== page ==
These are general characterizations, but it’s a useful framework for the type of team you may need. In the early days when the product-market fit is fluid, you need more entrepreneurial salespeople. As product-market fit is more certain, you need a team that can experiment, but also implement process to identify the right sales motion. Then once the sales motion is established and the company needs to scale quickly, you need a sales team that is focused on executing the playbook.
One of the biggest missteps I see startups make early on is bringing on the wrong type of sales talent for their stage. I had this exact conversation with a founder the week before at Web Summit. Our discussion went something like this:
“Have you narrowed down who you targeting for your initial sales efforts?” I asked the founder.
He looks me straight in the eye and replied, “Well I really think any business can benefit. I just a sales rep to sell our product.”
“What type of sale person did you have in mind?” I responded with a raised eyebrow.
“Does that matter, aren’t all salespeople the same? I just need a closer!”
This is just one of many similar conversations that are happening every day in the startup world. Early stage founders are trying to figure out their market. They are digging into the problems to solve and building solutions that have the potential to be game changers. What is missing is the bridge to connect the solution to customers that have the problem.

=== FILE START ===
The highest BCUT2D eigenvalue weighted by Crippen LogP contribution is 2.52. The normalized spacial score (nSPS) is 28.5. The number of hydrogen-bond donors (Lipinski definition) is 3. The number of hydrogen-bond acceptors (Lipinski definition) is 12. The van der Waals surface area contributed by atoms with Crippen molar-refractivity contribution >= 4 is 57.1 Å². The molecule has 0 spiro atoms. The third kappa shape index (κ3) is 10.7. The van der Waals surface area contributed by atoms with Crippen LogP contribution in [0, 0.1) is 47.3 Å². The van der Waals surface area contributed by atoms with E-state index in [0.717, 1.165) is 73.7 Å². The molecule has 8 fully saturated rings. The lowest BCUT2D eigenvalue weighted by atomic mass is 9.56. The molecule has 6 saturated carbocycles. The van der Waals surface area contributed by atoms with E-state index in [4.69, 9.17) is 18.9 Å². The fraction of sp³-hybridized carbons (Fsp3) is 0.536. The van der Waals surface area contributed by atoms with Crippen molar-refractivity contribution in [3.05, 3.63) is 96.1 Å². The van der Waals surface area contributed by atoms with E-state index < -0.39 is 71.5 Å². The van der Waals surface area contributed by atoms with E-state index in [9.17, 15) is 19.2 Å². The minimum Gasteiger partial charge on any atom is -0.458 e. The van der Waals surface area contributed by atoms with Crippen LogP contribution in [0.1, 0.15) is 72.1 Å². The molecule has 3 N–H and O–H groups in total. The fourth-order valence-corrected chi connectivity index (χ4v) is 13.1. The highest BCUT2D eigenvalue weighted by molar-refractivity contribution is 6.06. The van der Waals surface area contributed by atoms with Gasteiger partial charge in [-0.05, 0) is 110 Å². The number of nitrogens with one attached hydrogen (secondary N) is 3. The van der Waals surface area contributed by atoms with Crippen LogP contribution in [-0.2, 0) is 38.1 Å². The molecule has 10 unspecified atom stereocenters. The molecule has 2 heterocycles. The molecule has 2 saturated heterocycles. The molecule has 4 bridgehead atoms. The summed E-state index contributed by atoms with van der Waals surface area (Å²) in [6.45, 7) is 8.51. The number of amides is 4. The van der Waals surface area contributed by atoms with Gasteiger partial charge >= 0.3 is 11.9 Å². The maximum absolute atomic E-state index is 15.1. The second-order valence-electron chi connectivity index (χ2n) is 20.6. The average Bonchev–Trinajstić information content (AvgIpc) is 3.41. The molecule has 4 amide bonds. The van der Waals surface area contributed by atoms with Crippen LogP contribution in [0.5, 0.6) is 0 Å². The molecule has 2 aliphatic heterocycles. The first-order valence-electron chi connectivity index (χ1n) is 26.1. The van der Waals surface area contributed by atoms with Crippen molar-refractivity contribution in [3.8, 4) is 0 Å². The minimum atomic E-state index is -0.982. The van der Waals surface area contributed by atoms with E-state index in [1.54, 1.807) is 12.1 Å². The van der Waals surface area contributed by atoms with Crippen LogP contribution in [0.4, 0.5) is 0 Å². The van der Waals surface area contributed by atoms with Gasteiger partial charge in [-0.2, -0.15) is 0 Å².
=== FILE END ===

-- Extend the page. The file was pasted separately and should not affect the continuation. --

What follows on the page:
Hopefully the founder has done some of the leg work through initial customer discovery. This is the lean startup approach to identifying an impactful problem with future customers and honing in on potential solutions. The more capable of startup founders would have sold the initial handful of deals and have some notion of the value proposition, objections, personas, and target market. It helps if the founder has followed the 12 core B2B founder sales steps to gain at least a base level understanding of sales.